Commercial drone pilots tend to be a prudent group. Risk management — whether through practice runs or planning — is built into the foundation of the work. And part of risk management is protecting you and your organization to avoid being held liable for an incident resulting from a drone flight. No amount of foresight and preparation can protect your organization and assets from all potential liability risks, which is why obtaining insurance for your drone operations can be important.
If you’re looking to use your drone for commercial purposes, ensuring you are insured for liability from drone operations should be a top priority. Here’s what you need to know about commercial drone insurance plans and how to find the right one for your organization.
Do I need drone insurance?
While drone insurance isn’t required in the U.S. the same way car insurance is, having it can still be the smart — and right — thing to do. Some potential customers won’t even consider doing business without it.
An insurance policy offers protection to your business and prevents an unfortunate situation from proving ruinous in the long term. Unfortunately, drone-related incidents can happen because of equipment malfunctions, pilot error, or factors beyond your control, even if you’ve properly trained and registered as a commercial drone pilot. Using high-quality drone equipment, maintaining it properly, and tracking your operations can reduce your risk, but an insurance policy is still a smart investment.
These kinds of incidents can carry significant liability risks for your business. When your drone goes into the air, you and your business could be held responsible for any third-party damage it may cause. In addition to protecting the assets you already have, an insurance policy can help you grow your business. Clients like to see responsibility, and flying insured indicates you operate professionally and take safety seriously. A drone insurance policy means that your stakeholders can rest easy.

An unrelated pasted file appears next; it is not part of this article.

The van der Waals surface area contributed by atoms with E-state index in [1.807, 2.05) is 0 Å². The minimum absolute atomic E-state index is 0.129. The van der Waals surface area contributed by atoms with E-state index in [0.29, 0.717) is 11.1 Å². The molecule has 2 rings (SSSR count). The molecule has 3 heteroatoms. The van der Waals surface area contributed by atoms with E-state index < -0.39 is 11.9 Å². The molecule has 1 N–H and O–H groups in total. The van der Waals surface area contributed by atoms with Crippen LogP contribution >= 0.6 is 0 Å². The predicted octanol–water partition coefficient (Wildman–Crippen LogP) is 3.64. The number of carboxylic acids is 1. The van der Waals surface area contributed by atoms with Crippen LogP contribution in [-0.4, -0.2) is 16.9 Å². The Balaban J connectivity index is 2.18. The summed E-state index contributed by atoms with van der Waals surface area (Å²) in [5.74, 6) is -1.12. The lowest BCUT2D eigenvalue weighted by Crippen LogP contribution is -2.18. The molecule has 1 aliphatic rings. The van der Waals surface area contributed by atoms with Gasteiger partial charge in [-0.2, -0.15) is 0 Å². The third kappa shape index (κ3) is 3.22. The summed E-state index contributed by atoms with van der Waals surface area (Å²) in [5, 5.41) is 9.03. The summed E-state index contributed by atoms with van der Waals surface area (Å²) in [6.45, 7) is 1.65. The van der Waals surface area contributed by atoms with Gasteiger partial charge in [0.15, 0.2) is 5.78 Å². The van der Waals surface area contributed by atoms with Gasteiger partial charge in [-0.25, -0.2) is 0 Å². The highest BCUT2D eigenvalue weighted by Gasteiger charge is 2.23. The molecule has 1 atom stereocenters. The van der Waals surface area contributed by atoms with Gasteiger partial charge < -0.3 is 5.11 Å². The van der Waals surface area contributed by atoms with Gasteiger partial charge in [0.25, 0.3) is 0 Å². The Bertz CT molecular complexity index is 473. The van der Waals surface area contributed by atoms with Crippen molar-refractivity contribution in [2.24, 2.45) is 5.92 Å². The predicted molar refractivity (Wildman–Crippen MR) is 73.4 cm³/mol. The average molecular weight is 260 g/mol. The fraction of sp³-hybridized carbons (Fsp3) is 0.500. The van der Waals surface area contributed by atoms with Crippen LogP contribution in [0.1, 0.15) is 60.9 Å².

Drones have proven to be the safest form of aviation the world has ever known. We have calculated there were 88 million drone flights in 2019 in the United States alone, and since there has never been a fatal accident from a drone flight, the fatality rate for drone aviation is zero – better than every other type of flight. And since most drone flights do not occur over people or in densely populated areas, drone incidents are unlikely to routinely imperil people nearby. Still, for a prudent pilot whose business is drone flight, drone insurance offers protection from claims of bodily injury or property damage.
What are my coverage options?
There are two types of commercial drone insurance: liability and hull. It’s important to understand the difference between the two and recognize what kind of coverage each promises. Ideally, enterprise drone users should have both types of insurance.
Drone liability insurance is a type of coverage meant for third-party incidents such as bodily injury or property damage, as well as what’s called personal and advertising injury — which means that a third party has incurred harm besides a bodily injury.
A typical drone insurance policy will provide you $1 million in coverage. But it is not uncommon to see larger firms demand higher limits of standard minimum liability (around $2.5 million) when more risk is involved.
Hull insurance is for damage to your drone itself. This can include anything from the lost value of a UAV to labor costs involved in the repair. Depending on your policy and provider, hull coverage can include payment if your drone is stolen. Specific policies vary in the kinds of damage they cover, so be sure to read carefully if you’re worried about a certain kind of damage.